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Soldiers' Omega-3 Test Targets Suicide Risk
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by Craig Weatherby

We just returned from an omega-3 conference organized by the Global Organization for EPA and DHA Omega-3s (GOED). 
The keynote speaker at the awards dinner was Capt. Joe Hibbeln, M.D. of NIH, a leading researcher into the psychological effects of omega-3 fats from fish.
We’ll file a full conference report soon, but his talk, titled “Omega-3 Intake in the U.S. Military” was an inspiring highlight… and well-timed.
Dr. Hibbeln’s speech coincided with news that the first-ever trial testing omega-3 fish oil among combat-zone troops is underway, with the clinical portion already complete.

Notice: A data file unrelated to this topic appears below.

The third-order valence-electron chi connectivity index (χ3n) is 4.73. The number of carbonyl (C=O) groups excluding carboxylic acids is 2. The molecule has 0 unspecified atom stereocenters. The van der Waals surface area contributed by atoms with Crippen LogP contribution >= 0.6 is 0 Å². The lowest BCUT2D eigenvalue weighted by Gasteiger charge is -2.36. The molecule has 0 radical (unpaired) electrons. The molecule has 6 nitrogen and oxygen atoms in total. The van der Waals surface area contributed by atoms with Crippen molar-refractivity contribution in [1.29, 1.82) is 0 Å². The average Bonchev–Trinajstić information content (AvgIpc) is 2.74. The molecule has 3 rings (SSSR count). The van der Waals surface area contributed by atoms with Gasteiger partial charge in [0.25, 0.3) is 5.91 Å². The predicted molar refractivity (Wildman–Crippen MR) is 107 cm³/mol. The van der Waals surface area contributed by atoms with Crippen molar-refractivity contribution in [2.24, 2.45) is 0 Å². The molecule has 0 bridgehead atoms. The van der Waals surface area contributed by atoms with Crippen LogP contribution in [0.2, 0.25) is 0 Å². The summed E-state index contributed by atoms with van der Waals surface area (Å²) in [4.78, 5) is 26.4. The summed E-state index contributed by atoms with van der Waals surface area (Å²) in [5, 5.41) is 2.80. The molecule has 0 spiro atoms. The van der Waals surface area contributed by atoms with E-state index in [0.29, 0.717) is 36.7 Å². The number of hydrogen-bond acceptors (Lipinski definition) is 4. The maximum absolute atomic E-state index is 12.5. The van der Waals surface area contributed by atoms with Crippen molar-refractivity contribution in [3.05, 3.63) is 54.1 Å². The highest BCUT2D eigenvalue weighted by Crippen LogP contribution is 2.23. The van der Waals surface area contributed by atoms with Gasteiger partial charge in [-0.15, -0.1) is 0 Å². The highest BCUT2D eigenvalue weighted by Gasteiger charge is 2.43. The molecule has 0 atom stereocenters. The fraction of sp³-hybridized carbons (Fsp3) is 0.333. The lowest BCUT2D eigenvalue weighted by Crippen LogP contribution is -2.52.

The two-month study involves some 250 volunteers among the U.S. Army personnel at three bases in northern Iraq, who’ve served in Iraq for various lengths of time performing a variety of functions, from infantry to aviation.
The goal is to test the effects, if any, of short-term omega-3 supplementation on signs of depression, anxiety, and post traumatic stress disorder (PTSD)… overlapping conditions that seriously damage many soldiers and raise suicide risks.
It’s being led by Lt. Colonel Daniel Johnston, M.D., Brigade Surgeon for the U.S. Army’s Enhanced Combat Aviation Brigade.
This important, albeit preliminary, clinical trial will end on February 26, 2011 and the results will be published in May of 2011.
Hopes are high for results that will prompt bigger trials
Despite the relatively small size and short duration of the study, it won’t be too surprising if the outcome is positive.